The recent stories from the Los Angeles Times about severe conflicts of interests affecting senior National Institutes of Health (NIH) staff, and an accompanying editorial charging "the appearance of corruption," continue to be curiously anechoic.
The Senior Science and Technology Editor of United Press International, Dee Ann Divis, did just summarize how "public faith in the science advice provided by the federal government took several hard hits in 2004, as politics and circumstance converged to undermine further the general credibility of science policy and federal researchers." She cited scientists' complaints about Bush administration influence on federal researchers and science policy, the Food and Drug Administration's (FDA's) "poor handling" of reports of adverse effects of selective serotonin re-uptake inhibitor (SSRI) anti-depressants for children, and its "lax approach" to reports of adverse effects of Cox-2 inhibitors. She thought that the responsibility for these latter problems could be spread around to Congress for its decision to partially fund the FDA with user fees paid by pharmaceutical companies. However, she wrote, "this is not an excuse available to the National Institutes of Health, however, where there appears to be significant financial conflicts of interest among some of the researchers."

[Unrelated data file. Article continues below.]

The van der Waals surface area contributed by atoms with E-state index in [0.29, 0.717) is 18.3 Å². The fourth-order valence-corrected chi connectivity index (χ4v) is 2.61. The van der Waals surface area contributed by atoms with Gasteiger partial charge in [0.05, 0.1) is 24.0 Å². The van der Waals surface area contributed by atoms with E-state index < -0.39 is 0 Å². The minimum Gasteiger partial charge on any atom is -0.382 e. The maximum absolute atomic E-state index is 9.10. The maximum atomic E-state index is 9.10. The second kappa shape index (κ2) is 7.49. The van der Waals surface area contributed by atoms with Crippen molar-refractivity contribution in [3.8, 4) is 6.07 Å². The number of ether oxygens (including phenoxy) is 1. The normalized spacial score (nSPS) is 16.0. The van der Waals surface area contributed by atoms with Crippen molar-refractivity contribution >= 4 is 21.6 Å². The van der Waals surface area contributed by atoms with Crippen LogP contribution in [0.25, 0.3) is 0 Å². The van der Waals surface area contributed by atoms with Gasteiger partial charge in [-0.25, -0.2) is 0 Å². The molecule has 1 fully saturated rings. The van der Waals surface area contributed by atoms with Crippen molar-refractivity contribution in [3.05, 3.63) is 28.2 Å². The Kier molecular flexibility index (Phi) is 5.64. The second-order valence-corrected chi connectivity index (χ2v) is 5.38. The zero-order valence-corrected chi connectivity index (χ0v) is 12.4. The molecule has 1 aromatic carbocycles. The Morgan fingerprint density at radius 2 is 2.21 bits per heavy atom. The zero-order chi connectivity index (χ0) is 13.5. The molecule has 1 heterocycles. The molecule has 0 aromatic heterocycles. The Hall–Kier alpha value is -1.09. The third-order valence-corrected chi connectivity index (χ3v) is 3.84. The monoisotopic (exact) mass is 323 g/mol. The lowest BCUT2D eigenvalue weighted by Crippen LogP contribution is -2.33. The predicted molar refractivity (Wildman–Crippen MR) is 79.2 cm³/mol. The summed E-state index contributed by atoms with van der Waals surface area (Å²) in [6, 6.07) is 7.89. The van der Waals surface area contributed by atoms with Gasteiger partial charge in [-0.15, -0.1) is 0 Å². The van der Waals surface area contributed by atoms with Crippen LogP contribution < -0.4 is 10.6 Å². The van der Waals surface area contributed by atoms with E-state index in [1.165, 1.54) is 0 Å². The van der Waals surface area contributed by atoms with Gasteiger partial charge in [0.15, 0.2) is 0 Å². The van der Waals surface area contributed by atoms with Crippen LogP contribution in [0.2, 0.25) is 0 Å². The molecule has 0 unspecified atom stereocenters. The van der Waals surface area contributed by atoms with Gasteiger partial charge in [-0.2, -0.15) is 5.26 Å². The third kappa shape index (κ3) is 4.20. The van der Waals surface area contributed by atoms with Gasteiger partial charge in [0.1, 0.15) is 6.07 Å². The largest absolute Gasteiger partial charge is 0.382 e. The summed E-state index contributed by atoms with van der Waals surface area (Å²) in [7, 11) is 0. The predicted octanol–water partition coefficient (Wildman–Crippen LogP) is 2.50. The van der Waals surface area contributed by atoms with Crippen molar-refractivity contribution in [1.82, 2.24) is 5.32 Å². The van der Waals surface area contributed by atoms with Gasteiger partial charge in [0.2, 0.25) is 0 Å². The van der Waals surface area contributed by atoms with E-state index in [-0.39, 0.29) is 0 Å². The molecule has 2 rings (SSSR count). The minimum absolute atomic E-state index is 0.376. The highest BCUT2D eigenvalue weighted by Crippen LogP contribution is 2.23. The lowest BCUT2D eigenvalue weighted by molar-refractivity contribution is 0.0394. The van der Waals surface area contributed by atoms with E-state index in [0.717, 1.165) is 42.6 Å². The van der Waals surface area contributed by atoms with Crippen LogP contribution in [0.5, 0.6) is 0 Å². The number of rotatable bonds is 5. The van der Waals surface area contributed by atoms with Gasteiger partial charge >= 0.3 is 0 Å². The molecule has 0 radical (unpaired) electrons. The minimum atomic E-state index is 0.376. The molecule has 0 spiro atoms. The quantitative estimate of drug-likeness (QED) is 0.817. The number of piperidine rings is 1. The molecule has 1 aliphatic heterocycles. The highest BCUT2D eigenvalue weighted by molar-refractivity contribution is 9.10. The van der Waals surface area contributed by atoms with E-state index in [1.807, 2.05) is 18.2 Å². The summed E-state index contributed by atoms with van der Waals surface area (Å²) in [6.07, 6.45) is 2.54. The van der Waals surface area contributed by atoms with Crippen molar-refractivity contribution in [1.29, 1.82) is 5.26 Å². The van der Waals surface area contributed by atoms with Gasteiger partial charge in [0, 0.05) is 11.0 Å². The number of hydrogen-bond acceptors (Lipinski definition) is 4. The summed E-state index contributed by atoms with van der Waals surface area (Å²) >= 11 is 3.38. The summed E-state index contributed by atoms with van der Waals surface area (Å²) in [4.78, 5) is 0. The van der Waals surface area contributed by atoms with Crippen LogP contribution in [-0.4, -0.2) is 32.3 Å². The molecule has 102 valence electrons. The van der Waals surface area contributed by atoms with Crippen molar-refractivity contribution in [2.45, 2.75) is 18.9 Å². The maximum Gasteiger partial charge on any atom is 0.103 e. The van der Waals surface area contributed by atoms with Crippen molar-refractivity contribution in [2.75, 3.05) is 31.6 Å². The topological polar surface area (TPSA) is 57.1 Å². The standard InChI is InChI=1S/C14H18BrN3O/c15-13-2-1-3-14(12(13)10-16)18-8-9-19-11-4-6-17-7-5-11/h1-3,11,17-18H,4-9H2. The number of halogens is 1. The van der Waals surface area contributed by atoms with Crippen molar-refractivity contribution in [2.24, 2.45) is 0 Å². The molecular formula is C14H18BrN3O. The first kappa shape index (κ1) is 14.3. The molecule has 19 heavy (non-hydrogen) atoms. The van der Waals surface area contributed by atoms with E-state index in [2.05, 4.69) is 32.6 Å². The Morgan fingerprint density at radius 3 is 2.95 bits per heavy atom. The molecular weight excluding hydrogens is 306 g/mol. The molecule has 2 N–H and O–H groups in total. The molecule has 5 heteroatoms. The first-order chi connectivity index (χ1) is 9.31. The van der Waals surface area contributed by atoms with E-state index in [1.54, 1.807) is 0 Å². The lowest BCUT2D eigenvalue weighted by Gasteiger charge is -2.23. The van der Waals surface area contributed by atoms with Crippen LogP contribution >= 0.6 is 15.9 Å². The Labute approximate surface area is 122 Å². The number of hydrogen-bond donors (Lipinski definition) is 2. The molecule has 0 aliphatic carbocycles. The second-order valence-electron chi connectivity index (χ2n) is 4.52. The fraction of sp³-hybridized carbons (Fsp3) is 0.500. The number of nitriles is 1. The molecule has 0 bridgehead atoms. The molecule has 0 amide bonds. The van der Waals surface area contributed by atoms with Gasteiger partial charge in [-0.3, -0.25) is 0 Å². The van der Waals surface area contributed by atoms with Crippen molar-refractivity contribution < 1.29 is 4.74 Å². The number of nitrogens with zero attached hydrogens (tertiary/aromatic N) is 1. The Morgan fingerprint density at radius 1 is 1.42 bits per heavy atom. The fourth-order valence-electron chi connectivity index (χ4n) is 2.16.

Meanwhile, the Director of the NIH, Elias Zerhouni, responded to the LA Times articles, by touting the "stringent rules" that "we are enacting." What was most significant, however, was what his letter did not say. He did not make clear whether these rules are already in effect, and if not, when they will be. Likewise, he called for "a total ban on all outside activities with industry for a full year," but did not mention whether such a ban would actually be put in place. Zerhouni had previously resisted any blanket restriction on consulting, and the last report I could find on the proposed ban left its enactment in doubt, dependent on approval by (now outgoing) Secretary of Health and Human Services Tommy Thompson, and the Office of Government Ethics.
Of course, we are between Holidays, but this does not seem like an appropriate response to the magnitude of the problems reported by the LA Times. The anechoic effect continues?
Dr. Google isn’t all bad: Patient engagement might help outcomes - A guest column by the American College of Physicians, exclusive to KevinMD.com. It made the rounds on social media this winter: a photo of a coffee mug wit...
36 minutes ago